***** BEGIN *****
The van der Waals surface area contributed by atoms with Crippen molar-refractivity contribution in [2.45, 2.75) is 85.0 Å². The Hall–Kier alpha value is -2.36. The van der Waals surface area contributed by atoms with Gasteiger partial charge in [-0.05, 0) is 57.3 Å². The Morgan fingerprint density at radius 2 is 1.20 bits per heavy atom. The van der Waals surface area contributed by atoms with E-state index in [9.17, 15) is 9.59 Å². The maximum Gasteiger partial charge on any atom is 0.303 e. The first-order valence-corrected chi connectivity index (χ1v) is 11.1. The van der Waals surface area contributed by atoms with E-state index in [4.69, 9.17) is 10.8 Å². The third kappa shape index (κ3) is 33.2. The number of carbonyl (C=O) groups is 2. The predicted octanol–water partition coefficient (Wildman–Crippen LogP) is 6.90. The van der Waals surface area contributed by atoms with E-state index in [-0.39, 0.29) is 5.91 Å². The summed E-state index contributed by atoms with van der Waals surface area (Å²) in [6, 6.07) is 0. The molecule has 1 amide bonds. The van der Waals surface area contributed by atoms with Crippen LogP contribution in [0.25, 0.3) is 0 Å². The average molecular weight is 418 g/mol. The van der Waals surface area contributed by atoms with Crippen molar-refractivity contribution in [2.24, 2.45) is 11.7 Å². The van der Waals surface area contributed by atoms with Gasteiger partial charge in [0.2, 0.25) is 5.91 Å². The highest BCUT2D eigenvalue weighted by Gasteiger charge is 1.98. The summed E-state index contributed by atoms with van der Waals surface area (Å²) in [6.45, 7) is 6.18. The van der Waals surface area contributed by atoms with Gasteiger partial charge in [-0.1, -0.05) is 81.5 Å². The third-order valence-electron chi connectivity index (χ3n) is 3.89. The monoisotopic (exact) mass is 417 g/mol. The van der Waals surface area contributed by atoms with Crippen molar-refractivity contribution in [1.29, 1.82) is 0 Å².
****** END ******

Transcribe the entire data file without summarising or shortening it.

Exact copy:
The van der Waals surface area contributed by atoms with Crippen molar-refractivity contribution in [2.45, 2.75) is 85.0 Å². The Hall–Kier alpha value is -2.36. The van der Waals surface area contributed by atoms with Gasteiger partial charge in [-0.05, 0) is 57.3 Å². The Morgan fingerprint density at radius 2 is 1.20 bits per heavy atom. The van der Waals surface area contributed by atoms with E-state index in [9.17, 15) is 9.59 Å². The maximum Gasteiger partial charge on any atom is 0.303 e. The first-order valence-corrected chi connectivity index (χ1v) is 11.1. The van der Waals surface area contributed by atoms with E-state index in [4.69, 9.17) is 10.8 Å². The third kappa shape index (κ3) is 33.2. The number of carbonyl (C=O) groups is 2. The predicted octanol–water partition coefficient (Wildman–Crippen LogP) is 6.90. The van der Waals surface area contributed by atoms with E-state index in [-0.39, 0.29) is 5.91 Å². The summed E-state index contributed by atoms with van der Waals surface area (Å²) in [6, 6.07) is 0. The molecule has 1 amide bonds. The van der Waals surface area contributed by atoms with Crippen LogP contribution in [0.25, 0.3) is 0 Å². The average molecular weight is 418 g/mol. The van der Waals surface area contributed by atoms with Crippen molar-refractivity contribution in [2.24, 2.45) is 11.7 Å². The van der Waals surface area contributed by atoms with Gasteiger partial charge in [0.2, 0.25) is 5.91 Å². The highest BCUT2D eigenvalue weighted by Gasteiger charge is 1.98. The summed E-state index contributed by atoms with van der Waals surface area (Å²) in [6.45, 7) is 6.18. The van der Waals surface area contributed by atoms with Gasteiger partial charge in [-0.1, -0.05) is 81.5 Å². The third-order valence-electron chi connectivity index (χ3n) is 3.89. The monoisotopic (exact) mass is 417 g/mol. The van der Waals surface area contributed by atoms with Crippen molar-refractivity contribution in [1.29, 1.82) is 0 Å².